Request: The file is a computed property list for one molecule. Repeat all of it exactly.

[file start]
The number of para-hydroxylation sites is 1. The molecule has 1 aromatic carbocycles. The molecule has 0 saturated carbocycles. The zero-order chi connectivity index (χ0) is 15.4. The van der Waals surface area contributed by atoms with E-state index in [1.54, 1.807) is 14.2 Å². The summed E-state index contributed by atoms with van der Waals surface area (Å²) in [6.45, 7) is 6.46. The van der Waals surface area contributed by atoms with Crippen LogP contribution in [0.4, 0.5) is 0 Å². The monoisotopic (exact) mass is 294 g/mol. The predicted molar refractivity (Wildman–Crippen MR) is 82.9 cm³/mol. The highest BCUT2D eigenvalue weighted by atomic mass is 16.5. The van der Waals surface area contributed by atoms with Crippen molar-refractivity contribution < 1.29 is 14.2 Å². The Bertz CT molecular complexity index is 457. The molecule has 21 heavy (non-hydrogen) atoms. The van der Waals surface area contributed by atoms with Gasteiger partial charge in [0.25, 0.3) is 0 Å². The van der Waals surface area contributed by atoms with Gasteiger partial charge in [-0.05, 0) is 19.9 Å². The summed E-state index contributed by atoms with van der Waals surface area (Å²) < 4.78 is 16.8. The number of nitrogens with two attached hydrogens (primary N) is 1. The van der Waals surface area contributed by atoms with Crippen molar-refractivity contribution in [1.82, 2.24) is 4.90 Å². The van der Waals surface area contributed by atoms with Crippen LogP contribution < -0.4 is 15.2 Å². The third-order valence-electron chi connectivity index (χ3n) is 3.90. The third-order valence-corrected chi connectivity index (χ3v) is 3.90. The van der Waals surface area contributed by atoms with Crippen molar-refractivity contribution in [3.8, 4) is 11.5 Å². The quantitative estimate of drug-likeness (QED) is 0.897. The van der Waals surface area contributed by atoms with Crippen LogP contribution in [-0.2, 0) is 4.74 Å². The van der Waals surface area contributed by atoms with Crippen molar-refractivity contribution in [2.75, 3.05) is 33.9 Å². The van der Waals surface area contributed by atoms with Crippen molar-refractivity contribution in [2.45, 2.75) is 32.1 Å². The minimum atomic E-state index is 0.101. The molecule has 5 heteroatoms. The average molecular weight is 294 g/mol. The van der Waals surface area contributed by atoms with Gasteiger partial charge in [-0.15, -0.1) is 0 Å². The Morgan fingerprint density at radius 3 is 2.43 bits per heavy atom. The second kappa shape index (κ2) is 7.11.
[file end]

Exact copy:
The number of para-hydroxylation sites is 1. The molecule has 1 aromatic carbocycles. The molecule has 0 saturated carbocycles. The zero-order chi connectivity index (χ0) is 15.4. The van der Waals surface area contributed by atoms with E-state index in [1.54, 1.807) is 14.2 Å². The summed E-state index contributed by atoms with van der Waals surface area (Å²) in [6.45, 7) is 6.46. The van der Waals surface area contributed by atoms with Crippen LogP contribution in [0.4, 0.5) is 0 Å². The monoisotopic (exact) mass is 294 g/mol. The predicted molar refractivity (Wildman–Crippen MR) is 82.9 cm³/mol. The highest BCUT2D eigenvalue weighted by atomic mass is 16.5. The van der Waals surface area contributed by atoms with Crippen molar-refractivity contribution < 1.29 is 14.2 Å². The Bertz CT molecular complexity index is 457. The molecule has 21 heavy (non-hydrogen) atoms. The van der Waals surface area contributed by atoms with Gasteiger partial charge in [0.25, 0.3) is 0 Å². The van der Waals surface area contributed by atoms with Gasteiger partial charge in [-0.05, 0) is 19.9 Å². The summed E-state index contributed by atoms with van der Waals surface area (Å²) < 4.78 is 16.8. The number of nitrogens with two attached hydrogens (primary N) is 1. The van der Waals surface area contributed by atoms with Crippen molar-refractivity contribution in [1.82, 2.24) is 4.90 Å². The van der Waals surface area contributed by atoms with Crippen LogP contribution < -0.4 is 15.2 Å². The third-order valence-electron chi connectivity index (χ3n) is 3.90. The third-order valence-corrected chi connectivity index (χ3v) is 3.90. The van der Waals surface area contributed by atoms with Crippen molar-refractivity contribution in [3.8, 4) is 11.5 Å². The quantitative estimate of drug-likeness (QED) is 0.897. The van der Waals surface area contributed by atoms with Crippen LogP contribution in [-0.2, 0) is 4.74 Å². The van der Waals surface area contributed by atoms with Crippen molar-refractivity contribution in [2.75, 3.05) is 33.9 Å². The van der Waals surface area contributed by atoms with Crippen molar-refractivity contribution in [2.45, 2.75) is 32.1 Å². The minimum atomic E-state index is 0.101. The molecule has 5 heteroatoms. The average molecular weight is 294 g/mol. The van der Waals surface area contributed by atoms with Gasteiger partial charge in [-0.15, -0.1) is 0 Å². The Morgan fingerprint density at radius 3 is 2.43 bits per heavy atom. The second kappa shape index (κ2) is 7.11.